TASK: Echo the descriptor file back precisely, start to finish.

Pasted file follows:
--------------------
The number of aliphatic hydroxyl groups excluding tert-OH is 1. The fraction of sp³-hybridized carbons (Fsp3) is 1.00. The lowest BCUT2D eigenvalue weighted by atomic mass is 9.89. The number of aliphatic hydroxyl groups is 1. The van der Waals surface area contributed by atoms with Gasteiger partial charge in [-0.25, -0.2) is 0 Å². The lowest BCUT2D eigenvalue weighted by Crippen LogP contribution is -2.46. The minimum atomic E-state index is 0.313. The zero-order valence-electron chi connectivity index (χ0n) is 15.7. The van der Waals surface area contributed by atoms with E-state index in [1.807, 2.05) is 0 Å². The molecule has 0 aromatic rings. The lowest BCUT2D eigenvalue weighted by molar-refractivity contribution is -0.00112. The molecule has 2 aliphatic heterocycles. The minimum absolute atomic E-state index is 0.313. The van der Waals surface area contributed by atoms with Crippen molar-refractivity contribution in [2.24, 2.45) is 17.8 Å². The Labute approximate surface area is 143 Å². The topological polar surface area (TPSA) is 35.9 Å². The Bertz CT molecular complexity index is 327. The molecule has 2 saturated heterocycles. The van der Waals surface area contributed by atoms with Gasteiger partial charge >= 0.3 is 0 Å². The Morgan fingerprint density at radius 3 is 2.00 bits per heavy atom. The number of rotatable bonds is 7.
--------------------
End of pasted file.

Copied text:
The number of aliphatic hydroxyl groups excluding tert-OH is 1. The fraction of sp³-hybridized carbons (Fsp3) is 1.00. The lowest BCUT2D eigenvalue weighted by atomic mass is 9.89. The number of aliphatic hydroxyl groups is 1. The van der Waals surface area contributed by atoms with Gasteiger partial charge in [-0.25, -0.2) is 0 Å². The lowest BCUT2D eigenvalue weighted by Crippen LogP contribution is -2.46. The minimum atomic E-state index is 0.313. The zero-order valence-electron chi connectivity index (χ0n) is 15.7. The van der Waals surface area contributed by atoms with E-state index in [1.807, 2.05) is 0 Å². The molecule has 0 aromatic rings. The lowest BCUT2D eigenvalue weighted by molar-refractivity contribution is -0.00112. The molecule has 2 aliphatic heterocycles. The minimum absolute atomic E-state index is 0.313. The van der Waals surface area contributed by atoms with Crippen molar-refractivity contribution in [2.24, 2.45) is 17.8 Å². The Labute approximate surface area is 143 Å². The topological polar surface area (TPSA) is 35.9 Å². The Bertz CT molecular complexity index is 327. The molecule has 2 saturated heterocycles. The van der Waals surface area contributed by atoms with Gasteiger partial charge >= 0.3 is 0 Å². The Morgan fingerprint density at radius 3 is 2.00 bits per heavy atom. The number of rotatable bonds is 7.